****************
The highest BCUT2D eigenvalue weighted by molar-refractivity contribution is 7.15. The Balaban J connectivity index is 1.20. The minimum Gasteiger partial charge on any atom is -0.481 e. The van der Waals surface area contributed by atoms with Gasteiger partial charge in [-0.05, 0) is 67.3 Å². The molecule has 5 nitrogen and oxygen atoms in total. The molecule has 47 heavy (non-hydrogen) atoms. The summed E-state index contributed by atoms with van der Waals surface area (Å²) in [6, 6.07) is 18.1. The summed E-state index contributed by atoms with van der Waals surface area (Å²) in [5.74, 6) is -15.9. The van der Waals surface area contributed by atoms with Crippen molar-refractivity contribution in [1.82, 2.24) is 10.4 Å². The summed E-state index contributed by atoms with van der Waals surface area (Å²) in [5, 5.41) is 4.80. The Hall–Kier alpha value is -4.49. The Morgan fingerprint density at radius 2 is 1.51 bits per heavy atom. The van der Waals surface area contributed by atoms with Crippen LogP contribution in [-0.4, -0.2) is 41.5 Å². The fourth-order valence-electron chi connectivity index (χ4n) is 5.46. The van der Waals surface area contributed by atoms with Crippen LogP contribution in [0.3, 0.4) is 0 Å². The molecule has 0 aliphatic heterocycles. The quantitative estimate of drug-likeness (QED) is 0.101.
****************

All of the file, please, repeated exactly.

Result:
The highest BCUT2D eigenvalue weighted by molar-refractivity contribution is 7.15. The Balaban J connectivity index is 1.20. The minimum Gasteiger partial charge on any atom is -0.481 e. The van der Waals surface area contributed by atoms with Gasteiger partial charge in [-0.05, 0) is 67.3 Å². The molecule has 5 nitrogen and oxygen atoms in total. The molecule has 47 heavy (non-hydrogen) atoms. The summed E-state index contributed by atoms with van der Waals surface area (Å²) in [6, 6.07) is 18.1. The summed E-state index contributed by atoms with van der Waals surface area (Å²) in [5.74, 6) is -15.9. The van der Waals surface area contributed by atoms with Crippen molar-refractivity contribution in [1.82, 2.24) is 10.4 Å². The summed E-state index contributed by atoms with van der Waals surface area (Å²) in [5, 5.41) is 4.80. The Hall–Kier alpha value is -4.49. The Morgan fingerprint density at radius 2 is 1.51 bits per heavy atom. The van der Waals surface area contributed by atoms with Crippen LogP contribution in [-0.4, -0.2) is 41.5 Å². The fourth-order valence-electron chi connectivity index (χ4n) is 5.46. The van der Waals surface area contributed by atoms with Crippen LogP contribution in [0.3, 0.4) is 0 Å². The molecule has 0 aliphatic heterocycles. The quantitative estimate of drug-likeness (QED) is 0.101.